The Impact of the Great Terror


Great Terror

The most notable characteristic of the Great Terror was how comprehensive it was. Few people in the Soviet Union, whatever their social status, were unaffected. It is difficult to estimate the number of deaths that occured as a consequence of the purges and historians don't agree:

  • Conquest and Montefiore estimate 20 million
  • Nove and Wheatcroft suggest 4-11 million
  • Declassificified Soviet archives record that in 1937-38 there were 1000 executions a day, which is probably an understimate.
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Social Impacts

After Kirov's murder, the initial focus was on the Leningrad Party but was soon extended to every section of the Party, every part of the country and every group of the population. Eventually, every national population was affected: in Stalin's native Georgia 80000 were executed. Every social class was touched, but skilled workers and the intelligentsia appear to have been targeted more than workers. This shows where Stalin felt the threat would come from.

Also, the families of those arrested were targeted: Radek and Ryutin's families were executed, even when alive the children of state enemies were often excluded from universities and the professions.

In addition, attacks on the church escalated suggesting 100000 priests, monks and nuns may have died during the Great Terror.

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Economic Impact

In the workplace, Communist Party officials and factory managers lied  about production levels in order to avoid arrest when targets were not met.

Purges within Gosplan removed some of the most distinguished economists and planners. Accurate economic planning was impossible and this meant that poor economic performance hindered the preparation for WWII at a time when German rearmament was well advanced. The Terror removed managers, technicians and statisticians, leading to a shortage of professional expertise. Skilled workers were also targeted, accused of being 'wreckers' or saboteurs.

The height of the purges coincided with and contributed to the economic slowdown which began in 1937.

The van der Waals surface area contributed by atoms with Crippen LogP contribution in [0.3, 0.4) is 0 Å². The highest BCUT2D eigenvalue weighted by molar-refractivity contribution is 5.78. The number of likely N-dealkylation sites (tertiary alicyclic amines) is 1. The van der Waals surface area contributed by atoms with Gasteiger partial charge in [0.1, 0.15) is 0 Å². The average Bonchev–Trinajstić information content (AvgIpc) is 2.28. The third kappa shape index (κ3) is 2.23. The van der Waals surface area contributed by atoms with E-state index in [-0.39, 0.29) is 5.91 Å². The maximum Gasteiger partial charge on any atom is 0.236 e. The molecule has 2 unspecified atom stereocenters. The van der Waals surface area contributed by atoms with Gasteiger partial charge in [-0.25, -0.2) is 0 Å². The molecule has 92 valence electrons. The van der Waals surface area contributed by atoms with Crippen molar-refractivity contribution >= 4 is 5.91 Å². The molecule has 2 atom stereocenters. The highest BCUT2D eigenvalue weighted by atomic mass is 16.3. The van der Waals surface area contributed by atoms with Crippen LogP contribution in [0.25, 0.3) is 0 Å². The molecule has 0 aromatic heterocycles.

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Political Impact

By the end of the Great Terror in 1939, Stalin had achived unrivalled political dominance. He established a personal dictatorship, terror became routine. He had destroyed all leading political opponents with the USSR:

  • older Communists with a long history in the Party.
  • remaining members of Lenin's first government.
  • those who competed for leadership of the USSR in the 1920s
  • any who supported Trotsky, even if they confessed and conformed.
  • those who opposed Stalin in the 1930s.

The Party was now an organisation that could approve Stalin's decisions but could not discuss, restrain or oppose them

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Totalitarian State

By the end of the 1930s, Stalin had established a totalitarian state. He had a stranglehold on the Party. Via his purge of the military, he had cowed an institution with the potential to challenge his rule. He kept the secret police under control, changing leaders and ensuring rank and file NKVD members were loyal to him. The Terror had also protected him from the consequences of his actions as there were always scapegoats to blame for the shortcomings of his policies.

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The Later Purges: Armed Forces and Enemy Within

The Terror continued up until Stalin's death in 1953, despite the fact that he had declared an end to the Great Purge. Beria was appointed as head of the NKVD after Yezhov's arrest and he oversaw all the later purges.

Armed Forces: The purge of the military continued even after the USSR entered the war in 1941, attention turned to military-intelligence officers, whom Stalin blamed for not warning him about the Nazi attack. Defeats and setbacks in the 'Great Patriotic War' were blamed on traitors, saboteurs and incompetence, several general were shot for retreating. This approach depleted the Army of vital military expertise and was eventually abandoned as it was hindering the Soviet war effort.

Enemy Within: Large numbers of non-Russian ethnic minorites were shot. Beria ordered the NKVD execution squads to double their efforts to deal with this problem by shooting victims night and day to ensure enough were being murdered. He also moved ethnic minority populations from the European West so they couldn't collaborate with the invaders.

Jews: After 1945, Stalin launched an attack on cosmoplitanism. Between 1945 and 1951, Jews held important and influential positions in government were purged.

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